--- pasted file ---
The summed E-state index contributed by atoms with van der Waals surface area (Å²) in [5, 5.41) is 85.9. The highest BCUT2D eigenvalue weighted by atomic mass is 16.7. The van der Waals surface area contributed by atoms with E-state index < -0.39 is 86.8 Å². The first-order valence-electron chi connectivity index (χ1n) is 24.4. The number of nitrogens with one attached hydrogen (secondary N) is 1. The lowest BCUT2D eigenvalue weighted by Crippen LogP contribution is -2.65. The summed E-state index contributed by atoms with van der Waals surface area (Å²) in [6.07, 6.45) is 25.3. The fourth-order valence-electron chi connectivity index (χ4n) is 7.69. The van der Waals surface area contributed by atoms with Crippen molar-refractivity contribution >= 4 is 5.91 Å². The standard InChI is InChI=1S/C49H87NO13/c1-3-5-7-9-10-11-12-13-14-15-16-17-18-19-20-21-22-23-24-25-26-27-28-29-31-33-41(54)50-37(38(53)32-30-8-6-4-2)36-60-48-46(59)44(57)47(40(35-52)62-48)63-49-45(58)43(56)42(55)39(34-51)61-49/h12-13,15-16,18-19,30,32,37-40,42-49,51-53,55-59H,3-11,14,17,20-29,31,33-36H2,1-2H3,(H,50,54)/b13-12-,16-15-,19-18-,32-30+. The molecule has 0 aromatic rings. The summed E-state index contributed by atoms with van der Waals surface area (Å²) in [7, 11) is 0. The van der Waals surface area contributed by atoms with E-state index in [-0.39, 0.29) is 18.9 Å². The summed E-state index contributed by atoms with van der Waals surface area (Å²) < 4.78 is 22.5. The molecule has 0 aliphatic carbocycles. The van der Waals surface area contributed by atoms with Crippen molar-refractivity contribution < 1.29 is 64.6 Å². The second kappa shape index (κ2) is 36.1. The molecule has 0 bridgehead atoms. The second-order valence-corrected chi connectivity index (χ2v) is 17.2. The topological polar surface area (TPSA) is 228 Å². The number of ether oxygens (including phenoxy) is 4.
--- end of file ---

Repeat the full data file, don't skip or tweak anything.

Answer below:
The summed E-state index contributed by atoms with van der Waals surface area (Å²) in [5, 5.41) is 85.9. The highest BCUT2D eigenvalue weighted by atomic mass is 16.7. The van der Waals surface area contributed by atoms with E-state index < -0.39 is 86.8 Å². The first-order valence-electron chi connectivity index (χ1n) is 24.4. The number of nitrogens with one attached hydrogen (secondary N) is 1. The lowest BCUT2D eigenvalue weighted by Crippen LogP contribution is -2.65. The summed E-state index contributed by atoms with van der Waals surface area (Å²) in [6.07, 6.45) is 25.3. The fourth-order valence-electron chi connectivity index (χ4n) is 7.69. The van der Waals surface area contributed by atoms with Crippen molar-refractivity contribution >= 4 is 5.91 Å². The standard InChI is InChI=1S/C49H87NO13/c1-3-5-7-9-10-11-12-13-14-15-16-17-18-19-20-21-22-23-24-25-26-27-28-29-31-33-41(54)50-37(38(53)32-30-8-6-4-2)36-60-48-46(59)44(57)47(40(35-52)62-48)63-49-45(58)43(56)42(55)39(34-51)61-49/h12-13,15-16,18-19,30,32,37-40,42-49,51-53,55-59H,3-11,14,17,20-29,31,33-36H2,1-2H3,(H,50,54)/b13-12-,16-15-,19-18-,32-30+. The molecule has 0 aromatic rings. The summed E-state index contributed by atoms with van der Waals surface area (Å²) in [7, 11) is 0. The van der Waals surface area contributed by atoms with E-state index in [-0.39, 0.29) is 18.9 Å². The summed E-state index contributed by atoms with van der Waals surface area (Å²) < 4.78 is 22.5. The molecule has 0 aliphatic carbocycles. The van der Waals surface area contributed by atoms with Crippen molar-refractivity contribution < 1.29 is 64.6 Å². The second kappa shape index (κ2) is 36.1. The molecule has 0 bridgehead atoms. The second-order valence-corrected chi connectivity index (χ2v) is 17.2. The topological polar surface area (TPSA) is 228 Å². The number of ether oxygens (including phenoxy) is 4.